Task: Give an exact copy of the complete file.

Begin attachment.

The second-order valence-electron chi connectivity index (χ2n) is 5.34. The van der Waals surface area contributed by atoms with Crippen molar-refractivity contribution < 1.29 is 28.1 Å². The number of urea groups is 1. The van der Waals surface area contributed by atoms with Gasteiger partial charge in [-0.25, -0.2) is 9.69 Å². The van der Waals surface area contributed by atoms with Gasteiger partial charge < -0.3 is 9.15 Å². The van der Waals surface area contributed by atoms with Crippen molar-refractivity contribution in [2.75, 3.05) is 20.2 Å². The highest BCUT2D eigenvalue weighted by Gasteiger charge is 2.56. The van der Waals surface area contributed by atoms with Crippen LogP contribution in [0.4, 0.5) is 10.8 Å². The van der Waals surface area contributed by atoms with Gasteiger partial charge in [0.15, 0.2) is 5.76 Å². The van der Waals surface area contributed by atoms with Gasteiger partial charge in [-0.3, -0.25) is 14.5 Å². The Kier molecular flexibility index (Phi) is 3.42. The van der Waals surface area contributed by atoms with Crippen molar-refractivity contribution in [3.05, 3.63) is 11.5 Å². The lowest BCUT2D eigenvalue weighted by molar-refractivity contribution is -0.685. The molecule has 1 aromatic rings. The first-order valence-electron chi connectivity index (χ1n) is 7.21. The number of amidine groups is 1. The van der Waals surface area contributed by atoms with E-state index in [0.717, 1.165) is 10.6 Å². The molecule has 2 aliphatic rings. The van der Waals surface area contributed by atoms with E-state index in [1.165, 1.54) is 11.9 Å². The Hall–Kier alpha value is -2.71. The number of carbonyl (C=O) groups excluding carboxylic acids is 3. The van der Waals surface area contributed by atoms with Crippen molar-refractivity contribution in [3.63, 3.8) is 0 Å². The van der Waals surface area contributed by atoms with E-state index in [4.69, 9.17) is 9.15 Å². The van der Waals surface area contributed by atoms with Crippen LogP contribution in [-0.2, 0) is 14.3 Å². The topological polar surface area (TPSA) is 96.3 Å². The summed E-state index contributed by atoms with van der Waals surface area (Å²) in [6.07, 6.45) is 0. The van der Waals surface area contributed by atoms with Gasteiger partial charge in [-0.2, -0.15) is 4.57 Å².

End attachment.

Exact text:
The second-order valence-electron chi connectivity index (χ2n) is 5.34. The van der Waals surface area contributed by atoms with Crippen molar-refractivity contribution < 1.29 is 28.1 Å². The number of urea groups is 1. The van der Waals surface area contributed by atoms with Gasteiger partial charge in [-0.25, -0.2) is 9.69 Å². The van der Waals surface area contributed by atoms with Gasteiger partial charge < -0.3 is 9.15 Å². The van der Waals surface area contributed by atoms with Crippen molar-refractivity contribution in [2.75, 3.05) is 20.2 Å². The highest BCUT2D eigenvalue weighted by Gasteiger charge is 2.56. The van der Waals surface area contributed by atoms with Crippen LogP contribution in [0.4, 0.5) is 10.8 Å². The van der Waals surface area contributed by atoms with Gasteiger partial charge in [0.15, 0.2) is 5.76 Å². The van der Waals surface area contributed by atoms with Gasteiger partial charge in [-0.3, -0.25) is 14.5 Å². The Kier molecular flexibility index (Phi) is 3.42. The van der Waals surface area contributed by atoms with Crippen molar-refractivity contribution in [3.05, 3.63) is 11.5 Å². The lowest BCUT2D eigenvalue weighted by molar-refractivity contribution is -0.685. The molecule has 1 aromatic rings. The first-order valence-electron chi connectivity index (χ1n) is 7.21. The number of amidine groups is 1. The van der Waals surface area contributed by atoms with E-state index in [0.717, 1.165) is 10.6 Å². The molecule has 2 aliphatic rings. The van der Waals surface area contributed by atoms with E-state index in [1.165, 1.54) is 11.9 Å². The Hall–Kier alpha value is -2.71. The number of carbonyl (C=O) groups excluding carboxylic acids is 3. The van der Waals surface area contributed by atoms with Crippen molar-refractivity contribution in [3.63, 3.8) is 0 Å². The van der Waals surface area contributed by atoms with E-state index in [4.69, 9.17) is 9.15 Å². The van der Waals surface area contributed by atoms with Crippen LogP contribution in [-0.2, 0) is 14.3 Å². The topological polar surface area (TPSA) is 96.3 Å². The summed E-state index contributed by atoms with van der Waals surface area (Å²) in [6.07, 6.45) is 0. The van der Waals surface area contributed by atoms with Gasteiger partial charge in [-0.2, -0.15) is 4.57 Å².